Introduction to Unit Tests (with examples in .Net) - Part 1 - Structuring Tests

July 17, 2022

I’m intending this to be the first of a series on Unit Testing. In the series, I’ll discuss the basics of unit tests, the principles behind them, what makes a good unit test, what makes a bad unit test, and the technologies that you may choose to use to help you with them. I will not be covering test-driven development - this is simply about the mechanics and the reasons, not the methodology.

In this article, we’ll talk about what a unit test is, and how you might structure one. We will not be using any external tools for this, and what we do here should be possible in just about any language.

What is a Unit Test

A unit test is any way in which a single unit of functionality can be verified: it doesn’t have to be written before the code to be a test, it doesn’t have to be written in a test framework to be a test; it just has to run the code, and have some way of telling that the code has worked (the term “worked” is filled with ambiguity, but we’ll ignore that for the minute).

There are typically three parts to a unit test: they vary based on methodology, but essentially they are that you set-up the test, run the test, and check that the test worked; this is sometimes referred to as arrange, act, and assert.

For this section, we’ll be testing the following simple method:

int AddNumbers(int a, int b) => a + b;


This is the part of the test where you configure the system under test (SUT). Given that you’re only testing a single piece of functionality, this can sometimes be quite involved, in order to get the system to place where it is ready to be tested, and actually running in a realistic manner. For our example above, this may look similar to the following:

// Arrange
int a = 4;
int b = 2;

Remember, we’re not using any external tools just yet - the above code could simply be in the Program.cs of a console application, or whatever the equivalent is in your language of choice; that is, just a simple program.


The next part of the test actually exercises the code. The key thing here is that this is a unit test, so you would expect this to test a single unit of functionality; i.e., this should be a single line. In our case, it might look like this:

// Act
int result = AddNumbers(a, b);

We’ll come back to concepts such as mocking later in the series, but for now, let’s just agree with the comment that this part should exercise actual code; for example, there would be no advantage to the following code:

// Act
int result = a + b;

Your test may pass, but all you’re really testing is you compiler / interpreter. Writing tests that don’t actually test anything that you’re interested in is one of the biggest mistakes that I’ve seen with people new to unit testing. I would argue that having no tests at all is more valuable than a test that appears to provide coverage, but does not. After all, if there is no test, then you know that you need to create a test.


The final part of the test is to validate that the test passes - arguably this is around 50% of what you get from a testing tool like XUnit or JUnit - however, the following will work:

// Assert
System.Diagnostics.Debug.Assert(result == 6);

As in fact, will the more universal:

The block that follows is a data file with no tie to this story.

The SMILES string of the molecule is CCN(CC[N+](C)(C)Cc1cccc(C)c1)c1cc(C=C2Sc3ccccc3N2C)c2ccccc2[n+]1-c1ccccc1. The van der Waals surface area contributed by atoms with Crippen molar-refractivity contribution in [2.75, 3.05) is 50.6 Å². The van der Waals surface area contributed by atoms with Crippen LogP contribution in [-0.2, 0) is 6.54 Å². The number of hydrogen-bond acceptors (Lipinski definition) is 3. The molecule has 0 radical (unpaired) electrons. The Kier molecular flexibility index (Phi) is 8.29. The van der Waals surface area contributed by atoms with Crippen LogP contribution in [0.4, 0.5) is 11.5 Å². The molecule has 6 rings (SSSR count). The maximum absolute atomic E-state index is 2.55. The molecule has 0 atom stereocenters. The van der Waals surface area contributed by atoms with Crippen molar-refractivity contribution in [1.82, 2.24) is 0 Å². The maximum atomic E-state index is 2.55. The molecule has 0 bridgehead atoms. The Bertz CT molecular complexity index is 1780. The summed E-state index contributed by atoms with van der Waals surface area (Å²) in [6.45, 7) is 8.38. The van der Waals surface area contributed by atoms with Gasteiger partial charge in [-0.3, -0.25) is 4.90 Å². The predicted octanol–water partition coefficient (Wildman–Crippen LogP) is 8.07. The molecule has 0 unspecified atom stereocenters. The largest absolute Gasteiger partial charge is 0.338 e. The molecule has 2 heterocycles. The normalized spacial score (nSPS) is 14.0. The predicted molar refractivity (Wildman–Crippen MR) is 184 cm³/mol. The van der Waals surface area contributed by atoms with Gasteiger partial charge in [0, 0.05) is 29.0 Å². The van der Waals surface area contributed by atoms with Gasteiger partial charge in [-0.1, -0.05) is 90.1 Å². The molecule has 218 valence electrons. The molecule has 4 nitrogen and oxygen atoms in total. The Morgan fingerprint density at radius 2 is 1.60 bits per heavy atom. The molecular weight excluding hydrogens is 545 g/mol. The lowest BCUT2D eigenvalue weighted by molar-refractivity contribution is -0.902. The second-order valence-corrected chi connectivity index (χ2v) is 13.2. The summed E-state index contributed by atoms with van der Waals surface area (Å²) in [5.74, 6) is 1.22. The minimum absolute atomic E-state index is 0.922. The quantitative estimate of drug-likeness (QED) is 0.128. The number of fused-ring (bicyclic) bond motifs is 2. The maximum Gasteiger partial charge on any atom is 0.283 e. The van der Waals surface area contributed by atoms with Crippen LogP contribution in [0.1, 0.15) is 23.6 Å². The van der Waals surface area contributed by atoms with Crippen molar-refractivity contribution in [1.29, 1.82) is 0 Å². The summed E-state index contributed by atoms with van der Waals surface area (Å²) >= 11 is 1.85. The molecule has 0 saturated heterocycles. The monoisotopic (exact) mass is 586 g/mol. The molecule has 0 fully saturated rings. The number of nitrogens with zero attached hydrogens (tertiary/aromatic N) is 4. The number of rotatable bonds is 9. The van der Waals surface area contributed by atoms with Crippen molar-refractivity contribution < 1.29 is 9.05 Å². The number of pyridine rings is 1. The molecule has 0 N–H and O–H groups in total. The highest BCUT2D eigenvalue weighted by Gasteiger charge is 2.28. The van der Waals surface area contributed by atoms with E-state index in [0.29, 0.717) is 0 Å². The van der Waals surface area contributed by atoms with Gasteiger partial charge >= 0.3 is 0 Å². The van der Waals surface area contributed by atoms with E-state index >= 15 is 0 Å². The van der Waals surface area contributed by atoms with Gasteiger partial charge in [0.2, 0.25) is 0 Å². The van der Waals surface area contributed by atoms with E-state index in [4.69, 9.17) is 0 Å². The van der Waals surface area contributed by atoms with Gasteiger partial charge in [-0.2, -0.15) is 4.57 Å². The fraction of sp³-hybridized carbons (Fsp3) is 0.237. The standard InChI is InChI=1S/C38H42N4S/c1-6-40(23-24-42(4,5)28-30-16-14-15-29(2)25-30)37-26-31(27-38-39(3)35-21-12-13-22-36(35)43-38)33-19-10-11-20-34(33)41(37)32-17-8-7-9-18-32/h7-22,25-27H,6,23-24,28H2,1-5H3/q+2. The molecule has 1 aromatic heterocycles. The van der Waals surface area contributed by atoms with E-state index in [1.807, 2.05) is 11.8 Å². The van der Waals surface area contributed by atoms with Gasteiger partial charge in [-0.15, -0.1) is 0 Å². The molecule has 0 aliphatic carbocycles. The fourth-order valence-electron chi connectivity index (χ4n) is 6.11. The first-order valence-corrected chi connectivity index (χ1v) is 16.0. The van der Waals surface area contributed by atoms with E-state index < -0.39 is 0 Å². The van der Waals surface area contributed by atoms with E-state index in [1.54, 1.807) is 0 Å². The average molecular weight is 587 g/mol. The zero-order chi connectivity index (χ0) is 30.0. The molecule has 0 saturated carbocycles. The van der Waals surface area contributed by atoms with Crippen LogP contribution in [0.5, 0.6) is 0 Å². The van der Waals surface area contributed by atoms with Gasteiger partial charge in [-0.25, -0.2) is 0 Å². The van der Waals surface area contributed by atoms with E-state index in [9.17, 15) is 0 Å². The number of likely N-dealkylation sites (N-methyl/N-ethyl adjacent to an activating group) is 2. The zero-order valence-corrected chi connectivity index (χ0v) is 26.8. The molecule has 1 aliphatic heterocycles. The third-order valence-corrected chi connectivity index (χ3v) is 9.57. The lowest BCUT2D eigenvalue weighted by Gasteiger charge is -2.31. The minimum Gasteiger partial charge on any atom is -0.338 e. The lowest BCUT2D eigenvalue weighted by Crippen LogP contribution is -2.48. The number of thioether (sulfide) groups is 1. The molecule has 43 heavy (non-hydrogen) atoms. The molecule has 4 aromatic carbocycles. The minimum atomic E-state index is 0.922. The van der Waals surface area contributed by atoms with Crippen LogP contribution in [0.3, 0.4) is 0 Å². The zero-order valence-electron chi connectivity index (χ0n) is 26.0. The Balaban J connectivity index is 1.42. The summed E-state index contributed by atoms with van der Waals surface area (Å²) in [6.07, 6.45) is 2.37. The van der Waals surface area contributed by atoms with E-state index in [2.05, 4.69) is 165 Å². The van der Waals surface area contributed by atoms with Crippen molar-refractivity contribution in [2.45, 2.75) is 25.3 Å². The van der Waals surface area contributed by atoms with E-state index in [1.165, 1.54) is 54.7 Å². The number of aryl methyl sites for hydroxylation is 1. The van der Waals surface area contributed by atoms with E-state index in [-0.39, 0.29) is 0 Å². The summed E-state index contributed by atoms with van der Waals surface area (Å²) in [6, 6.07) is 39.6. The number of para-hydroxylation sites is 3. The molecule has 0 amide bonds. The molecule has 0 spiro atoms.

// Assert
if (result != 6) throw new Exception("Fail");

Unlike with the Act section, you can check several things are true; however, the test should be geared towards a single assertion. It’s worth bearing in mind that your assertion is that the functionality works correctly, not that a specific result is produced. This means that the test that we’ve discussed in this post is too specific.

Broadening a Test

Thinking about other possible scenarios, it’s tempting to introduce a randomised element into the test; that is, given two random numbers, the function will return the same result as that which the system independently calculates. I’m not saying this is a bad approach, but it isn’t a consistent one. This kind of test often leads to tests failing on some runs, and passing on others.

First Principles

I have no doubt that this has fallen out of favour somewhere, but the FIRST acronym provides some useful principles for testing:

Fast. Independent. Repeatable. Self-validating. Timely.

I won’t cover each one of these, but the essence of this principle is that when you run a test, you should have confidence that you can re-run the test with the same result (given the same inputs), and that your tests should be relevant to what you’re testing.

How to Broaden Our Test

Given our constraints, one easy way to broaden the test scope is to simply introduce multiple defined input parameters. In our case, perhaps instead of having two integers to feed in, we have an array and iterate through the array.

Naming a Test

The final thing that I want to cover in this first section is naming. There are many opinions on this, so there’s no right way; however, there probably are wrong ways. In general terms, the test should be named in a way that any person reading it could ascertain what is being tested; one popular version of this is to use the Given/When/Then form:


Another one, that I personally use, is the format: Method Name/State Under Test/Expected Result; for example:


The key here is consistency (i.e., don’t mix and match), and clarity; the following is an example of a bad test name:


In the next post in this series, we’ll talk about more complex tests, and mocking.

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